Photo Reel: Tunnel Screen

North Carolina countered Clemson’s defensive pressure with a pair of second-half tunnel screens that went for long touchdowns, including a 41-yard score for T.J. Thorpe early in the third quarter.

Clemson inserted defensive back Korrin Wiggins into its starting lineup against the Tar Heels to create a 4-2-5 look, thereby removing its strongside linebacker from the field. With Tigers defensive coordinator Brent Venables dialing up a variety of blitzes to disrupt the Tar Heels’ up-tempo offense, UNC assistant head coach for offense Seth Littrell responded to the aggressive approach with a tunnel screen less than three minutes into the second half.

The key to stopping a tunnel screen is with solid linebacker play. By accounting for, and ultimately removing Clemson’s linebackers from the middle of the field, a well-executed tunnel screen morphed into a quick score.

In the photo below, UNC lines up in a 2x2 formation with running back T.J. Logan set up to the right of quarterback Marquise Williams. Thorpe is lined up as the outside receiver to the right of the formation, while tight end Jack Tabb is lined up in the slot. Weakside linebacker Tony Steward has inside leverage on Tabb at the LOS. By sending Logan in motion to the left sideline, Williams is able to read Clemson’s man coverage as middle linebacker Stephone Anthony tracks the tailback.

Here’s an end zone view of the formation just prior to snap. Steward will blitz from off-screen left, while Anthony begins to follow Logan.

Once the ball is snapped, Anthony is in full pursuit of Logan, thereby removing him from the center of the field. Steward is blitzing off the left edge, while Tabb immediately aims for cornerback Gary Peters, who is covering Thorpe.

UNC’s playside tackle, in this case right tackle Kiaro Holts, stays in place and is tasked with encouraging the edge rush up the field to give Williams a passing window. If Steward is able to get to the inside, the passing window closes and the defender can either get a hand up or throw the play’s timing off. The other four linemen are operating on a two-count punch-and-go. Show pass, jab the opposing defensive lineman in the chest with two hands to disrupt his forward progress, and then release up the field.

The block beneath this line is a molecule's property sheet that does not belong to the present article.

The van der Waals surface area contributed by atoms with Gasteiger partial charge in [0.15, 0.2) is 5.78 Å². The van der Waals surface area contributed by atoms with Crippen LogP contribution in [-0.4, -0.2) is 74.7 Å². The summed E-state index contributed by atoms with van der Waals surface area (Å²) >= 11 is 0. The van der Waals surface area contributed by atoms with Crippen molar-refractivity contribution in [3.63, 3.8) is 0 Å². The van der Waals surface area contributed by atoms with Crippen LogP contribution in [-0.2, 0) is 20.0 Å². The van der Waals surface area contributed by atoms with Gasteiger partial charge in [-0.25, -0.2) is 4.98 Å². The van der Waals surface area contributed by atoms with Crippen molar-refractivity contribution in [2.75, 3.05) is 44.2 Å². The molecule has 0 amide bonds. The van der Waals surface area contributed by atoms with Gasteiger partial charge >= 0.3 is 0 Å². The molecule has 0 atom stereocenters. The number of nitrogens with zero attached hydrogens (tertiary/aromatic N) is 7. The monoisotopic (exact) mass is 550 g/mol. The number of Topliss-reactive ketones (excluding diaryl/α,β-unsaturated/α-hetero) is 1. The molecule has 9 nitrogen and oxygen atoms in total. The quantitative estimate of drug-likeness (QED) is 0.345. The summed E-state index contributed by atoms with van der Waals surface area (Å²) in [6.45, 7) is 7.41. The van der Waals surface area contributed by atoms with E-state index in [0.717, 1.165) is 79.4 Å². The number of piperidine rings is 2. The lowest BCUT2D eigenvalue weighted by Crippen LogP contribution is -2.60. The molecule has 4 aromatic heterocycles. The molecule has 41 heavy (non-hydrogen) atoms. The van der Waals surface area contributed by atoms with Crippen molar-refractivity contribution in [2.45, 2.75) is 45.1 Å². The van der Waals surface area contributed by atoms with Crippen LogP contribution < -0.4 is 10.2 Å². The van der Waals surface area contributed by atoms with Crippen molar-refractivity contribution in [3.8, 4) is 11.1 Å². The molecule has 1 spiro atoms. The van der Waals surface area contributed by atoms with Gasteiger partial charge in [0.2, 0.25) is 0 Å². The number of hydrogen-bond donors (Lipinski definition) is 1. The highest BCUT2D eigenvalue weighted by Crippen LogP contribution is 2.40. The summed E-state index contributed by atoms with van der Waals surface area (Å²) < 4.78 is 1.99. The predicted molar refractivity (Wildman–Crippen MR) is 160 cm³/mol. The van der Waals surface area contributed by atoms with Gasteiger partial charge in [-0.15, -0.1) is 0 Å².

Note safety Robert Smith standing at the 34 in the below photo. Tabb, who is Smith’s responsibility, is setting up to block Peters. Smith, however, has bigger problems headed his way.

Two critical blocks to this play’s success are in the works in the photo below. Holts has forced Steward up the field, effectively creating a passing lane for Williams, while Tabb has sealed off Peters to free up Thorpe’s release to the inside. Right guard Jared Cohen’s responsibility is to cut the defender over the Y receiver (Tabb), so he’s heading straight for Smith. Thorpe’s job is to tuck under Cohen (No. 65) and hit the burners. Center Lucas Crowley and left guard Caleb Peterson are responsible for putting hats on the linebackers, although Clemson’s linebackers have already taken themselves out of the play.

There are seven defenders behind Thorpe when he catches the ball and Anthony is even with him some 15 yards across the field. Wide receivers Ryan Switzer and Mack Hollins have occupied two other defensive backs on the left side of the field, leaving Smith to contend with three offensive linemen to make a play on the ball.

Clemson head coach Dabo Swinney described the play as “just the perfect call” on Wednesday.

“Screen passes are rush control plays,” UNC offensive line coach Chris Kapilovic said. “So if you’re facing a team that wants to blitz you a lot or they have tremendous pass rushers, that’s a way to slow them down. Obviously, that team is gifted with great pass rushers and they were bringing a lot of pressure early. So that was one of the things that we brought into the game that we felt like could be good for us and it was.

“When you’ve got a team that’s coming after you and playing man, it’s just execution. If those linemen just stay in their tracks and pick up the people they’re supposed to, there’s nobody left, and that’s kind of what happened.”

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